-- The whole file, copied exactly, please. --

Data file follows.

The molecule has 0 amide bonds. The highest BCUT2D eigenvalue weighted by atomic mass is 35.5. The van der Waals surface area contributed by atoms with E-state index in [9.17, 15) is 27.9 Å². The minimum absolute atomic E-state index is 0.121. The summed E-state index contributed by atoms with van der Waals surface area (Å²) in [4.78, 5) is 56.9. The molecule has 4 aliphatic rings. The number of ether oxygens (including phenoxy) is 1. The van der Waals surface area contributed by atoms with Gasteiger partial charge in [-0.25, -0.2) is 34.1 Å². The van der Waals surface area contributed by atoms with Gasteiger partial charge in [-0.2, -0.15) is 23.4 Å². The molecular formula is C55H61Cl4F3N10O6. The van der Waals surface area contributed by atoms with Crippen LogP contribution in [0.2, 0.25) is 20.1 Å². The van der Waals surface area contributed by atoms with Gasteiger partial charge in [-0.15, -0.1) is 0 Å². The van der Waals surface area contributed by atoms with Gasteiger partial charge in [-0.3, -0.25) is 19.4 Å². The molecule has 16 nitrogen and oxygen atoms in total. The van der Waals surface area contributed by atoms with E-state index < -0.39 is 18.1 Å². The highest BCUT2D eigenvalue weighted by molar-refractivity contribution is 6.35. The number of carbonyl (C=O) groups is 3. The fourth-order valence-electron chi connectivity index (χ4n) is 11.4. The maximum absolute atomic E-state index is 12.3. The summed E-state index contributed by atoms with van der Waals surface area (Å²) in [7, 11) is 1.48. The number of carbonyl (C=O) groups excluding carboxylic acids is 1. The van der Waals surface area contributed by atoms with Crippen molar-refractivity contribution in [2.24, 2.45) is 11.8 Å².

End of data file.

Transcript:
The molecule has 0 amide bonds. The highest BCUT2D eigenvalue weighted by atomic mass is 35.5. The van der Waals surface area contributed by atoms with E-state index in [9.17, 15) is 27.9 Å². The minimum absolute atomic E-state index is 0.121. The summed E-state index contributed by atoms with van der Waals surface area (Å²) in [4.78, 5) is 56.9. The molecule has 4 aliphatic rings. The number of ether oxygens (including phenoxy) is 1. The van der Waals surface area contributed by atoms with Gasteiger partial charge in [-0.25, -0.2) is 34.1 Å². The van der Waals surface area contributed by atoms with Gasteiger partial charge in [-0.2, -0.15) is 23.4 Å². The molecular formula is C55H61Cl4F3N10O6. The van der Waals surface area contributed by atoms with Crippen LogP contribution in [0.2, 0.25) is 20.1 Å². The van der Waals surface area contributed by atoms with Gasteiger partial charge in [-0.15, -0.1) is 0 Å². The van der Waals surface area contributed by atoms with Gasteiger partial charge in [-0.3, -0.25) is 19.4 Å². The molecule has 16 nitrogen and oxygen atoms in total. The van der Waals surface area contributed by atoms with E-state index < -0.39 is 18.1 Å². The highest BCUT2D eigenvalue weighted by molar-refractivity contribution is 6.35. The number of carbonyl (C=O) groups is 3. The fourth-order valence-electron chi connectivity index (χ4n) is 11.4. The maximum absolute atomic E-state index is 12.3. The summed E-state index contributed by atoms with van der Waals surface area (Å²) in [7, 11) is 1.48. The number of carbonyl (C=O) groups excluding carboxylic acids is 1. The van der Waals surface area contributed by atoms with Crippen molar-refractivity contribution in [2.24, 2.45) is 11.8 Å².